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Why Did The Oilers Fail To Advance Past Chicago?

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Defence and goaltending did not have a good play-in series.

Edmonton Oilers v Chicago Blackhawks Photo by Jonathan Daniel/Getty Images

So! That happened.

The Oilers were eliminated by the Chicago Blackhawks in four games of the play-in series. You will not be surprised to know that Connor McDavid (5-4-9) played very well, Ryan Nugent-Hopkins had eight points (2-6-8) and Leon Draisaitl (3-3-6) made it look easy out there. The Oilers scored an average of 3.75 goals a game, which is good for fourth in the play-in round.

What the hell happened on the other side of the puck?

I wondered aloud why Tippett had removed the 93/29/56 line, but the lines he created (93-97-15) and (63-29-56) did well regardless. The Oilers probably would have enjoyed a goal or two on their five minute power play in game 4 when Alex DeBrincat drove Ethan Bear into the boards from behind (they finished 0/5 on Friday), but they finished the series at 5/17, good for nearly 30%.

Huh. That checks out.

Put it blunt: both the defence and the goaltending had a bad series and cost the Oilers a chance to move on.

In game one, it was bad early. The Blackhawks took advantage of six power plays, going 3/6 on the day. Mike Smith had a terrible first goal in game 1, and the hits didn’t stop coming. Smith had eaten five goals before Tippett got him out of there. To Smith’s defence, they weren’t all his fault. The first one was absolutely without a doubt his fault, and he couldn’t get it going afterwards.

Mike Smith never fully recovered after this goal, but he didn’t have very much help from his defence. This first goal happened six minutes into the game, Chicago scored three more goals in the next seven minutes. The period ended 4-1 Chicago. Smith ought to have been sat down, but he was back in the net for the second period. Leon Draisaitl scored to cut the lead to 4-2, but that’s when Dominik Kubalik wired a laser behind Smith on the power play. Smith finished the day allowing five goals on 27 shots, it would be the only action he saw during the series.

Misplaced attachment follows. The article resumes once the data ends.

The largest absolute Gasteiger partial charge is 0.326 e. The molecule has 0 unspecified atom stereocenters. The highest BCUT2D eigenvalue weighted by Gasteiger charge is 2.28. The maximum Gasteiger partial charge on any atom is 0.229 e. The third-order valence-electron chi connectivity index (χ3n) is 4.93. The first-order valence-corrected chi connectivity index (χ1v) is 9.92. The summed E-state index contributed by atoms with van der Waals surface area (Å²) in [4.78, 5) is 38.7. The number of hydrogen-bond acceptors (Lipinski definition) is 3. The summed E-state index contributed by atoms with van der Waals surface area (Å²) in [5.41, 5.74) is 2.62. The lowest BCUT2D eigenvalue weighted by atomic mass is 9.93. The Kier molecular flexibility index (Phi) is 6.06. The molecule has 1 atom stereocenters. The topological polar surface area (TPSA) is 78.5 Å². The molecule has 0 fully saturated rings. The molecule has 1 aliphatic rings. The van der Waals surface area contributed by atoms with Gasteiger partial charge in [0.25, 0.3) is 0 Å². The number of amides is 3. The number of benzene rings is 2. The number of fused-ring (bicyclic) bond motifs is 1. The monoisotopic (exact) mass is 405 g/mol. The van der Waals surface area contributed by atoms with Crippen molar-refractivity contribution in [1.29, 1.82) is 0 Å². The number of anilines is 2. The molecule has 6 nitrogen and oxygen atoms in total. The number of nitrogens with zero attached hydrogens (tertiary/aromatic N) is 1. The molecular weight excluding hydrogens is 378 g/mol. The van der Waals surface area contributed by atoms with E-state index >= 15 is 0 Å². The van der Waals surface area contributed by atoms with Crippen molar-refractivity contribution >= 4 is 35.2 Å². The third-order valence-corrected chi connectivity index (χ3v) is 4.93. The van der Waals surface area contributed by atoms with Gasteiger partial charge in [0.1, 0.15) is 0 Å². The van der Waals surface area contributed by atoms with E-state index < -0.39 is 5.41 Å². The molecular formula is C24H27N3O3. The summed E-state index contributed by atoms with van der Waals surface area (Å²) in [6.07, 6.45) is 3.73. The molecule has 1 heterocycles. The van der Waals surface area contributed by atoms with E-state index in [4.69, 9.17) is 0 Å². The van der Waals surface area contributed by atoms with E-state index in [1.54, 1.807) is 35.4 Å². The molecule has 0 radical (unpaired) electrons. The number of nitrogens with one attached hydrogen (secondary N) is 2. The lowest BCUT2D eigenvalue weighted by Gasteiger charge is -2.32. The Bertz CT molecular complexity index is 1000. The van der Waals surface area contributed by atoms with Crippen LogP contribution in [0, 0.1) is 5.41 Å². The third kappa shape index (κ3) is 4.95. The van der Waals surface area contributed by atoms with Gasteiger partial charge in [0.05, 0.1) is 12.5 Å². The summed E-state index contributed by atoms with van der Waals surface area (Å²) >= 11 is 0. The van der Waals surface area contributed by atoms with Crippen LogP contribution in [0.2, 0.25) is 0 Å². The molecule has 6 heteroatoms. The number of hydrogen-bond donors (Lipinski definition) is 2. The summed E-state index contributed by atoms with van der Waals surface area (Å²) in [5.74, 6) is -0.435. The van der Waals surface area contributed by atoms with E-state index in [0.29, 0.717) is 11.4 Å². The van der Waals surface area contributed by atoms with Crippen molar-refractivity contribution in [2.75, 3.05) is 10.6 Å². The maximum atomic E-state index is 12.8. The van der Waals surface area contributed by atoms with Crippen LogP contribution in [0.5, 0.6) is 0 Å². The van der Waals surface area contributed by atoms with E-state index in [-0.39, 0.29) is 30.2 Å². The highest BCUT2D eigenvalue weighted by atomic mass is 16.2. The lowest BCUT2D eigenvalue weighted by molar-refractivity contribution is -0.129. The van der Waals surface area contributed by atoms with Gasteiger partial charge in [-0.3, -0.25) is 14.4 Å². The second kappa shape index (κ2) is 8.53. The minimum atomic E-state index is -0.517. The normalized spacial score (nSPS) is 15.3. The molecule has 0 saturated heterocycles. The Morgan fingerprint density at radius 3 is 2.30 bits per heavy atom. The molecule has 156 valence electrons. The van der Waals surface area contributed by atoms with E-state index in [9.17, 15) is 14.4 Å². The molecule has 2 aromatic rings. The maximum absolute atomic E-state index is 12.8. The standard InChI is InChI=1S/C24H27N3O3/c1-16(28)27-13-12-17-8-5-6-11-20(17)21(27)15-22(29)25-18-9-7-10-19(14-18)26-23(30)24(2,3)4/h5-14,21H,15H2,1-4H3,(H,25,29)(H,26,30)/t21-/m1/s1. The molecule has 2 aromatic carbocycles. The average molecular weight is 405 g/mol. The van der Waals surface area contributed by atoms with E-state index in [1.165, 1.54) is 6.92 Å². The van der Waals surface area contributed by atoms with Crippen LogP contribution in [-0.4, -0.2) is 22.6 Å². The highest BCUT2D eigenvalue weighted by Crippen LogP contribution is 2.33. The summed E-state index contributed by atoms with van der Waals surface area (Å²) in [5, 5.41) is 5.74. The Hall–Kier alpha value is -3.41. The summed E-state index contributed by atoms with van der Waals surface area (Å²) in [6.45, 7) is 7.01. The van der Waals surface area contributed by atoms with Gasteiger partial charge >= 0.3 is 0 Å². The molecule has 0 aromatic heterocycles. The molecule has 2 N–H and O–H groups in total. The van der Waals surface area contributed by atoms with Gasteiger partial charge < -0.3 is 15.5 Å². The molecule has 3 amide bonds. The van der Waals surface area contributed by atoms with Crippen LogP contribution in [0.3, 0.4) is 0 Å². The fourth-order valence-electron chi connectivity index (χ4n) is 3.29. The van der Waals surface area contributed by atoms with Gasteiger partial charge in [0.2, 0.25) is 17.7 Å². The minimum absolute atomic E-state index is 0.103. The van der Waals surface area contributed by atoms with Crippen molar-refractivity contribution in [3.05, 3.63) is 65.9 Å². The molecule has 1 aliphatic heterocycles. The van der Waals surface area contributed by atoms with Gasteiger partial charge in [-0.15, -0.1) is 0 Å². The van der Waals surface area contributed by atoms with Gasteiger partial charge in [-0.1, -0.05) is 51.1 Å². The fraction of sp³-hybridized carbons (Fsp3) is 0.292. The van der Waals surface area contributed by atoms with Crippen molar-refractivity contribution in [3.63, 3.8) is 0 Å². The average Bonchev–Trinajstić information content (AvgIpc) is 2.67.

Mikko Koskinen was better than Mike Smith, just...not better enough. Koskinen relieved Mike Smith after he yielded his fifth goal in game one; he played games 2, 3 and 4 of the series as well. An .864 SV% while 5 on 5 is not good at all. Compare that to Smith’s .824 while 5 on 5, and you’ve got a loaded diaper between the pipes before the puck even hits the ice.

Nearly everything got through from the point. You can get on a goaltender for missing a point shot, but with a host of bodies in front of the net and deflections for miles, tracking a puck gets more and more elusive. Time after time Blackhawks got point shots, or shots from the point, or some wacky deflection to give the goaltender hell. To make matters worse, just some ridiculous puck luck sprung up for the Oilers. Deflections are hard enough to deal with, but you’re going to run into trouble when your own defencemen inadvertently put the puck in their own net.

There will no doubt be a move in net, and there will likely be a move or two on the blue. Sorting out some high priced contracts up front during an offseason without a cap increase will also be an issue to contend with. The club’s got to put it behind them and get ready for tomorrow’s draft lottery, which I’m certain will make the entire league very happy to see the Oilers win.

I mean, it’s been five years since they’ve won one. About time, don’t you think?